Original Research - Special Collection: New Testament landscape in Zimbabwe

Re-reading John 3:26–27: A comparative analysis of the politics of intolerance in Zimbabwe

Dzikamai Mundenda
HTS Teologiese Studies / Theological Studies | Vol 79, No 4 | a9009 | DOI: https://doi.org/10.4102/hts.v79i4.9009 | © 2023 Dzikamai Mundenda | This work is licensed under CC Attribution 4.0
Submitted: 17 May 2023 | Published: 22 December 2023

About the author(s)

Dzikamai Mundenda, Anglican Diocese of Harare, Harare, Zimbabwe; and Department of New Testament and Related Literature, Faculty of Theology and Religion, University of Pretoria, Pretoria, South Africa


The Gospel of John seems to show different thematic emphases that reveal socio-historical cultural tensions and a stressed community. The tensions between Jesus, the Pharisees and Jewish authorities, John and religious authorities, and John’s and Jesus’ disciples stressed the unsettled community. A disagreement existed on the divinity, identity and legitimacy of Jesus. The tensions bore character assassinations, name calling, denigration, crucifixion and tensions among followers. John 3:26–27 is an archetype of the friction. In the same vein, the independent and post-independent Zimbabwe exhibited political tensions, hate speech, denigration and violence since 1980. The tensions eroded confidence, unity and decision-making of the electorate. The violence and human rights abuses left visible trails of suffering and humiliations. The societal and political tension triggered unbecoming behaviours causing economic and ethical meltdown. This research seeks to unravel the mindset that aggravates violence to provide a reprieve theologically. The socio-historical reading juxtaposed with comparative analysis points to averting hate speech and songs that fuelled intolerance. According to this research, parochialism originates from citizens uniting behind promised futures and peace, a product of leaders participating in promoting peace. This unity helps propel tolerance, accountability and responsibility.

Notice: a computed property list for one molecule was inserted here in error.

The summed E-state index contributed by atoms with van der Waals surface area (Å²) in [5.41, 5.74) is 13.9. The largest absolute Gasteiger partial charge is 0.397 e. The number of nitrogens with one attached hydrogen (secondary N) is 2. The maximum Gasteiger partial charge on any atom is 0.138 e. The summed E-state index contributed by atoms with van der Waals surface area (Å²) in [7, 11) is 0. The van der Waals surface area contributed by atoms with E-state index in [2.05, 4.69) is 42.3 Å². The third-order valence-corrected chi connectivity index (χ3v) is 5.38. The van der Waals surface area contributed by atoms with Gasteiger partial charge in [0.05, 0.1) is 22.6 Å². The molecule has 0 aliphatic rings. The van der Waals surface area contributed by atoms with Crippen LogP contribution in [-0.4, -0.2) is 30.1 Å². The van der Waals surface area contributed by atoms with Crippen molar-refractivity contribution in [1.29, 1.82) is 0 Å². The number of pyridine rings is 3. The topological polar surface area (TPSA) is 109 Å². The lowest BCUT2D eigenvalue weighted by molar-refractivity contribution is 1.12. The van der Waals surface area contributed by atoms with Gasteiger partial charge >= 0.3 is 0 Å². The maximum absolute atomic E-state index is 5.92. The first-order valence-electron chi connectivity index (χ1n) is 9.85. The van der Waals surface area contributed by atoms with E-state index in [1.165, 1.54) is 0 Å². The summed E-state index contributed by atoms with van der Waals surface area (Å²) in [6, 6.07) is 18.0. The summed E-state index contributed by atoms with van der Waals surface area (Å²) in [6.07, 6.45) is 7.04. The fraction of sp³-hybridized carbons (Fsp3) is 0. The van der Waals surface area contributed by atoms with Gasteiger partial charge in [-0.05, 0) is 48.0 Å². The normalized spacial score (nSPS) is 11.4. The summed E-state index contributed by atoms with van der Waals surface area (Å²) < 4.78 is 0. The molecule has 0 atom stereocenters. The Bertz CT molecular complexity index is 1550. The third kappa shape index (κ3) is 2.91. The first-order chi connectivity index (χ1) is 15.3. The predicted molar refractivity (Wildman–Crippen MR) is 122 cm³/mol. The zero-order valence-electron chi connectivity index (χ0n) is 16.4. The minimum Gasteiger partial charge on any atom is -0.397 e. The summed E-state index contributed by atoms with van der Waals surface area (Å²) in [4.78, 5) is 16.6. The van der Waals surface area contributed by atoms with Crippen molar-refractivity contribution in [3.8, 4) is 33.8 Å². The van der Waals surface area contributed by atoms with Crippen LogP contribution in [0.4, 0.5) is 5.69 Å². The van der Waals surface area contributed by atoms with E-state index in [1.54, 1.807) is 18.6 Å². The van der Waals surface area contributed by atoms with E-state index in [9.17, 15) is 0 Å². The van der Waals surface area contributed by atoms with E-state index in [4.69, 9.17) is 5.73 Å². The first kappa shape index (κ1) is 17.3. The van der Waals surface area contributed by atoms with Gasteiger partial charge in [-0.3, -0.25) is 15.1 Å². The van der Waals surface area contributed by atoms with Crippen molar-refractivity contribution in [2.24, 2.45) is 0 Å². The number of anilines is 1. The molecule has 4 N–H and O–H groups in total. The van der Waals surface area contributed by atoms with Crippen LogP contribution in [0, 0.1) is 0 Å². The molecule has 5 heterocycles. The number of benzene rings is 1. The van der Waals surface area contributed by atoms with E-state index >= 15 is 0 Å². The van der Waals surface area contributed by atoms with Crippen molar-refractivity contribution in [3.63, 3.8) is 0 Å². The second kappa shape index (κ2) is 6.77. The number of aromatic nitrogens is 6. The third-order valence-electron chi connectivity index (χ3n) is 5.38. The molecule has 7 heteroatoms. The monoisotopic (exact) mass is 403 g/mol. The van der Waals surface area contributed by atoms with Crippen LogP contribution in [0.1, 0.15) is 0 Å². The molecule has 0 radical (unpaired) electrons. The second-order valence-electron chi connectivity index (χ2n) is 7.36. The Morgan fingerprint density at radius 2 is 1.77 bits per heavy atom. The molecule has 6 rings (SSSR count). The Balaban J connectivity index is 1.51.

Contribution: The study observes that citizens rally behind the promised future where leaders and ordinary citizens exhibit tolerance, accountability and responsibility. The leaders and the ordinary citizens can participate in amplifying intolerance, hate speech or character assassination. Vice versa, they can participate in controlling tensions and fights.


intolerance; violence; Zimbabwe; politics; ethnical politics; Gospel of John; comparative analysis; socio-historical reading


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